The check-in luggage charges that the so-called LCCs (low-cost carriers) impose on passengers, Yukan Fuji (Aug 19) reports, is leading a greater number of travelers to carry as much as they can in their hand luggage. Not having to wait for checked baggage upon arrival also appeals to many travelers.
In response to the shifts in travel habits, luggage makers have been introducing new carry-on bags. These developments, however, led to conflicts with crew members, sometimes delaying departures.
On the second floor of the Tokyu Hands department store in Shibuya, Tokyo, more than 80 different suitcases are on display. Cautious customers may avail themselves of special measurement gauges with which they can confirm that the items they are contemplating to purchase confirm to airline carry-on regulations.
"Over the past several years, we've increased the number of smaller bags in our product mix," says Shinsuke Kobayashi, a store employee. "They now account for about 30% of the total."
Typically for Japanese carriers, the limitations on baggage size for aircraft with 100 passenger seats and above are based on a total of 115 centimeters, with limitations of within 55, 40 and 25 centimeters for length, height and thickness. Depending on the carrier, the allowable total weight is limited to within 7 to 10 kilograms.
Ace, one of Japan's largest manufacturers of luggage, develops its products in conformance with airline regulations. The company says consumer demand for of carry-on bags has been increasing year by year, with the first six months of 2018 surpassing the year before by around 10%.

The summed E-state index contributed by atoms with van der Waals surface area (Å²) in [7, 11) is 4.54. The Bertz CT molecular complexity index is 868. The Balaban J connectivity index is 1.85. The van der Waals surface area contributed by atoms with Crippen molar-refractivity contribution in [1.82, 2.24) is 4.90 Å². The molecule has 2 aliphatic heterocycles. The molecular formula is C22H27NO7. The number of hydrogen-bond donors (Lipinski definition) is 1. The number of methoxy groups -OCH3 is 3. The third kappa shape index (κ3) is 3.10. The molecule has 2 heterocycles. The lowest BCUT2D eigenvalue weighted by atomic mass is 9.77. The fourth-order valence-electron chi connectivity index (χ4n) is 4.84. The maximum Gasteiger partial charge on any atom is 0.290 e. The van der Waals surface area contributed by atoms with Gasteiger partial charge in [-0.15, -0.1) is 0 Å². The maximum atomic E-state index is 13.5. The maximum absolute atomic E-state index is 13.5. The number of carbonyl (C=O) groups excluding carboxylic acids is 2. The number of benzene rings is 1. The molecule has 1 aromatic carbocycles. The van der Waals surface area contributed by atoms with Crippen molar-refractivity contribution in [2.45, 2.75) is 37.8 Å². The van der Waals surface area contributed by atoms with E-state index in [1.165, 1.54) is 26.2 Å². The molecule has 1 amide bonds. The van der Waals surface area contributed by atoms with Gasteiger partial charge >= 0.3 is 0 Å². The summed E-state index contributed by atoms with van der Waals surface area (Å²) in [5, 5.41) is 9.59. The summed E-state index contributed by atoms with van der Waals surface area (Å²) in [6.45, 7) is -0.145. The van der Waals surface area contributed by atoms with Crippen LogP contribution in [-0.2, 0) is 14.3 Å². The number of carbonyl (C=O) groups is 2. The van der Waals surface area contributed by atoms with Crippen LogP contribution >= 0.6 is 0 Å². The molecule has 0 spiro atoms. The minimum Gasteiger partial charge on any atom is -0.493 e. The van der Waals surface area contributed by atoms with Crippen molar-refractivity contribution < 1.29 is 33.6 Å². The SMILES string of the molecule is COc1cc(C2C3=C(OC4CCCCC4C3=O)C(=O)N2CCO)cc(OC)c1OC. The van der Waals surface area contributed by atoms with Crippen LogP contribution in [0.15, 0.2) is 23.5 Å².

One of the reasons for this appears to be the growth in people traveling by low-cost carriers. In the summer flight schedule for 2018, for example, passengers on LCCs accounted for 27.1% of international travel to and from Japan, with most travelers taking them on brief, short-distance flights to Asia.
In addition to the LCC's charging additional for check-in baggage, Ace's spokesperson remarked that company employees who accompany their superiors on business trips are eager to avoid waiting for check-in baggage to be transferred to carousels in the arrival area.
Air safety regulations prohibit a plane's departure from the terminal until confirmation has been made that all baggage has been secured. JAL flight attendant Kazuna Sato says she has seen cases when passengers, while removing items from their bags stored in the overhead bin, fumbled the items which landed on seated passengers' heads. To encourage more people to stow their carry-ons under the seat in front of them, the company, from February 2017, has been passing out plastic bags at the boarding gates. These, supposedly, will prevent bags placed on the floor of the aircraft from becoming soiled.
LCC Peach Aviation has in the past faced departure delays caused by excess baggage problems. Up to now, the company has permitted up two items of baggage weighing up to 10 kilograms to be carried for free, but from October the weight will be reduced to seven kilograms. Items in excess of this weight will be checked in at the boarding gate.
"We hope customers comply with the regulations, for check-in items as well," says JAL's Sato.
But Yukan Fuji says that with the ongoing efforts by carriers to cut costs and adhere to schedules, it's inevitable that they will impose additional measures.© Japan Today